NATO sounds alarm over Ukraine’s ammunition consumption
Ukraine is consuming an “enormous amount” of ammunition, and the West needs to boost production to keep up, NATO Secretary General Jens Stoltenberg told reporters on Monday. Stoltenberg also called on the bloc’s members to increase their intelligence efforts, accusing China and Russia of spying on them with balloons.
“The war in Ukraine is consuming an enormous amount of ammunition,” he said ahead of a meeting of NATO defense ministers in Brussels. “This puts our defense industries under strain,” he continued, adding that “we need to ramp up production and invest in our production capacities.”
Stoltenberg then pledged, as he has repeatedly since Russia’s military operation in Ukraine began, that “NATO stands with Ukraine for as long as it takes.”
“Standing with Ukraine” has proven costly for NATO, particularly its European members. After decades of underinvestment, the German military rapidly emptied its stockpiles for Ukraine and reportedly has only enough ammunition for two days of warfare. Furthermore, Berlin will not be able to send its full complement of 187 Leopard 1 tanks to Kiev until refurbishment is complete in 2024, and even then, reports suggest that ammunition for these tanks is in short supply.
The situation in the UK is similar, with the British Army reportedly having just enough ammunition for days or even hours of full-scale fighting. Meanwhile, multiple European nations have walked back promises of tanks for Ukraine, citing shortages and the vehicles’ state of disrepair.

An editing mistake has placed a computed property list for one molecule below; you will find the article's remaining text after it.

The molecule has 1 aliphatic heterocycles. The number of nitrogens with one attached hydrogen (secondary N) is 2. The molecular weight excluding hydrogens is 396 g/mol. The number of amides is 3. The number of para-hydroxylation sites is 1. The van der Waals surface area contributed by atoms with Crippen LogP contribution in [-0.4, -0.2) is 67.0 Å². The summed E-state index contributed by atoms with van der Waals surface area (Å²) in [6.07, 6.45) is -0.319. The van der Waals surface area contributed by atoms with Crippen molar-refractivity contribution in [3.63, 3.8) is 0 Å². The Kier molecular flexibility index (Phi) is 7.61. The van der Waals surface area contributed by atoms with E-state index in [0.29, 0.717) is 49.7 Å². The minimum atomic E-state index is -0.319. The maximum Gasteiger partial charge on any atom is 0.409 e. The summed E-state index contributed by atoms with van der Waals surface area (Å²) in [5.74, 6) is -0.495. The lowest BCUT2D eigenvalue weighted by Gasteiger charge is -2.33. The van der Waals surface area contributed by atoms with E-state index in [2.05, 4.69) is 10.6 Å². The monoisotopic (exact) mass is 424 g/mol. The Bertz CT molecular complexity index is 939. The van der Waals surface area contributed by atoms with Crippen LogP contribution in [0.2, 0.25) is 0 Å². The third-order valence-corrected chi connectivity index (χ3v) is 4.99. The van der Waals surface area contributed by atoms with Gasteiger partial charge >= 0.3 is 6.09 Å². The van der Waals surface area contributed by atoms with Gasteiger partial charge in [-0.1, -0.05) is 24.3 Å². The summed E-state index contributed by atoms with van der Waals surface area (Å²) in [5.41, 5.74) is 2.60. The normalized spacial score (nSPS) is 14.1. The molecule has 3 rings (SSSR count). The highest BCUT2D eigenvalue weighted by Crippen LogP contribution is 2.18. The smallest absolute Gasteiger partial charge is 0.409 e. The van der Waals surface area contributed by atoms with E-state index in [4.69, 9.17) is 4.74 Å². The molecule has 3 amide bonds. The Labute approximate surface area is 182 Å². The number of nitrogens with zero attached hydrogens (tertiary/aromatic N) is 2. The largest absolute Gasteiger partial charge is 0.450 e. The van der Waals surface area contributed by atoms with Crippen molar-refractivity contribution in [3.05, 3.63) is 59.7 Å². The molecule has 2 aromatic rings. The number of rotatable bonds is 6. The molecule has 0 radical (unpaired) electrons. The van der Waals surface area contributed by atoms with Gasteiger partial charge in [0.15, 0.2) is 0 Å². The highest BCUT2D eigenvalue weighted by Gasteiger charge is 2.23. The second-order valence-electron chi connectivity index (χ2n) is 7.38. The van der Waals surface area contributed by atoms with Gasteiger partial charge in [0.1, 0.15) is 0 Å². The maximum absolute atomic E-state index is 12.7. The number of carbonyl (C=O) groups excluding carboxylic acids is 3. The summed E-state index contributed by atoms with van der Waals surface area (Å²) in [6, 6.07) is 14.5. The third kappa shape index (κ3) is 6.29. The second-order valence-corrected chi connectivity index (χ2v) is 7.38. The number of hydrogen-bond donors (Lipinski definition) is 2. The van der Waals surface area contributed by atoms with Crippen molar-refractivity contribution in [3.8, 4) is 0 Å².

Stoltenberg has repeatedly called on NATO members to boost arms and ammo production since the conflict in Ukraine began. On Monday, however, he also urged them to increase their intelligence gathering and sharing capacities, claiming that China and Russia are “increasing their intelligence and surveillance activities against NATO allies.”
The NATO chief claimed that both nations are using “balloons” to spy on the West, referring to four aircraft shot down over the US and Canada in recent days. One of these airships came from China, while the origin of the other three is unclear. US authorities have not linked any of the four to Russia, and Beijing insists that the first was a “civilian airship” that veered off course.
Moscow has repeatedly warned the West against sending weapons to Ukraine, arguing that continued arms deliveries will prolong the bloodshed without changing the conflict’s outcome.